Tonight my workshop peers and I will be performing our works-in-progress at Diapason Gallery, the results of our five weeks developing our ideas about video composition, notation and performance thereof.
The VCW Performance
$7 suggested donation
882 3rd Avenue (map)
(bet. 32 & 33 Streets)
Sunset Park, Brooklyn
Subway: D, N, R to 36th Street/4th Avenue
The VCW Performance is a show of live video pieces created as part of the Video Composition Workshop.
The Video Composition Workshop is dedicated to writing performative video pieces. It explores how artists approach their compositions and how they notate the scores from which the videoists perform.
This show presents the completed compositions, works-in-progress, and experiments of six videoists and musicians resulting from the first six-week salon. Pieces include video paired with acoustic instruments, analog electronics, and digital audio. The evening will end with the VCW composers discussing their various approaches. (We’re as wary as you are of endless artist discussions. We’ll stay focused and concise.)
Live video has made some great advances in the past years. Technological capabilities and popular awareness are making it more integral to contemporary performances. VCW is happy to present 6 approaches to working with video as a dynamic, performative art.
Naval Cassidy (aka Jon Giles) (including performers Roland Brown, David Hainsworth and Jonathan Moniaci)
Nisi Jacobs (including performer Michael Schumacher)
Adam Kendall (including performers Christof Knoche and Eileen Mack)
AMODA posted more details about the show, which I thought I’d share. I’ve been listening to the laptop battle contestants’ tracks on their MySpaces — not done yet but I would already recommend The Mysterious H (chiptunes!) and Uber Dub by Blixaboy. Have a look/listen!
I voted. And I volunteered as a videographer for Video The Vote, going to polling stations in Brooklyn where voters had reported problems or obstruction. Pretty minor stuff: at my polling station and another nearby, they were requiring ID, which is not required in New York state; at another, a poll worker refused to take off her Republican campaign button. When I showed up and walked through, there were no buttons to be seen, so I drove all the way over there for nuttin. Drat.
And I picked up my girlfriend from the airport, who was down in North Carolina getting out the vote. Now she’s glued to television, radio, Twitter and NYTimes.com while I make dinner. Ah, domestic bliss. Later we might go by 3rd Ward‘s election party to agonize over the returns among like-minded Brooklynites.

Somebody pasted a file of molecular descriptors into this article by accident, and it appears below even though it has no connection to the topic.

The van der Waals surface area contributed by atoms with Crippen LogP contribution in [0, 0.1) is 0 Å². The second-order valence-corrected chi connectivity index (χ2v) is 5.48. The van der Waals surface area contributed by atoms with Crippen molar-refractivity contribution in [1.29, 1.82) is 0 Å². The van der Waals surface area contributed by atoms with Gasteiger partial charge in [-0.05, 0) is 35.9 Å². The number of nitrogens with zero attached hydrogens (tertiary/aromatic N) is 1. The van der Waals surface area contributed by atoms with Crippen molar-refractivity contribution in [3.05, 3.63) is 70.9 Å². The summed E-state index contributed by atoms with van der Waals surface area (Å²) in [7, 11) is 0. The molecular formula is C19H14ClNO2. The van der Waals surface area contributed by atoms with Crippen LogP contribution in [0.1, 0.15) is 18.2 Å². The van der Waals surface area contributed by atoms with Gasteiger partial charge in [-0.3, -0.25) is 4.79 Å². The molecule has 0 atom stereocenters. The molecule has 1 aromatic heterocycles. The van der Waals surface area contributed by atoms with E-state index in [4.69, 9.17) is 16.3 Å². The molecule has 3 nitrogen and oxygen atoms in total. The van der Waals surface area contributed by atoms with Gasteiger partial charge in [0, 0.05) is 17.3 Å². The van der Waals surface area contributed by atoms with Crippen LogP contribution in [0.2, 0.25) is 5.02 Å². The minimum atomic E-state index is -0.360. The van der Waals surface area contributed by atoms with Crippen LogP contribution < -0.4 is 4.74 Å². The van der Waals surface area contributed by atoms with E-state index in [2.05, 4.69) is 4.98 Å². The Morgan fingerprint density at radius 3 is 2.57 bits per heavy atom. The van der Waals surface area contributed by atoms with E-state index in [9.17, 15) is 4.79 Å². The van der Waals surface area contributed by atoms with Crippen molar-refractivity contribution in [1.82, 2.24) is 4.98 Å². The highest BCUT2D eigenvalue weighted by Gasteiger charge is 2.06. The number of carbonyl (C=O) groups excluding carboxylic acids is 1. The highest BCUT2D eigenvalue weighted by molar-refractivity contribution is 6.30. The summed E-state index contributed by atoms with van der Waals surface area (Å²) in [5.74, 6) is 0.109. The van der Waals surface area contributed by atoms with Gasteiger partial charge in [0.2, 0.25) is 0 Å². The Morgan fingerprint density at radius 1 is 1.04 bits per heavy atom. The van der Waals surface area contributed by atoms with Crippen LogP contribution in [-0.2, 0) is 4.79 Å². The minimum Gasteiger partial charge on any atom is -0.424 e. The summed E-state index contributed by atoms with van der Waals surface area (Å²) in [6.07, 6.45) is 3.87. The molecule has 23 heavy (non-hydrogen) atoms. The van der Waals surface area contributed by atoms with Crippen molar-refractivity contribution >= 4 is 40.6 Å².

My friend Don (a.k.a. No-Carrier) got sick and asked me to sub for him this Friday at Lit Lounge, playing with Nullsleep, Anamanaguchi and Cheap Dinosaurs. Feel better, Don! Here’s the show flyer and info.
Benton-C Bainbridge and Minou Maguna have been shooting interviews with Bill Etra for years and, for the past year and a half, have been assembling a documentary about his life and work. The “sampler cut” below highlights some of the more recent interview footage interspersed with some of Bill’s work over the years. If you don’t know of Bill, he is a pioneer in video engineering, design and performance, and one of the handful of people who can rightly be said to have been the first to do live visuals. This Wired article from 2000 gives a pretty good background.
I saw Flipped Chips at Galapagos tonight, a show of video art by contemporary artists and pioneers like Nam June Paik, Bill Etra and Matthew Schlanger. Works that stood out to me: Matthew Schlanger (beautiful synthesis, all built from oscillators); Karl Klomp, with music by toktek (simple distortion of a vid of a dog, triggered by audio, the results seemed so violent); Jon Satrom (nice sprite rip stuff with a sense of humor); Defanti/Sandin (really pretty and mesmerizing math psychedelia with a charming how-we-do-it video at the beginning); noteNdo / Johnny Beverley 1989! / Jeff, who I played with at the big chiptunes show back in October (excellent textures from hacking the NES). And there was a great Bit Shifter track with Jeff’s video. Speaking of which, Bit Shifter has a new album out and so does David Sugar!
Man I’m tired.
Anyway, to finish up — great stuff. It drove this home:
it’s all simple things added together. no magic.
minds are pattern recognition engines.
the best stuff is elusive and evocative.
Also, I had a fun idea for projections @ Galapagos that I’m going to bounce off of CJ. Now I can crash. Thank Jeebus. I’m still not recovered from the end of the semester pushzzzzzz….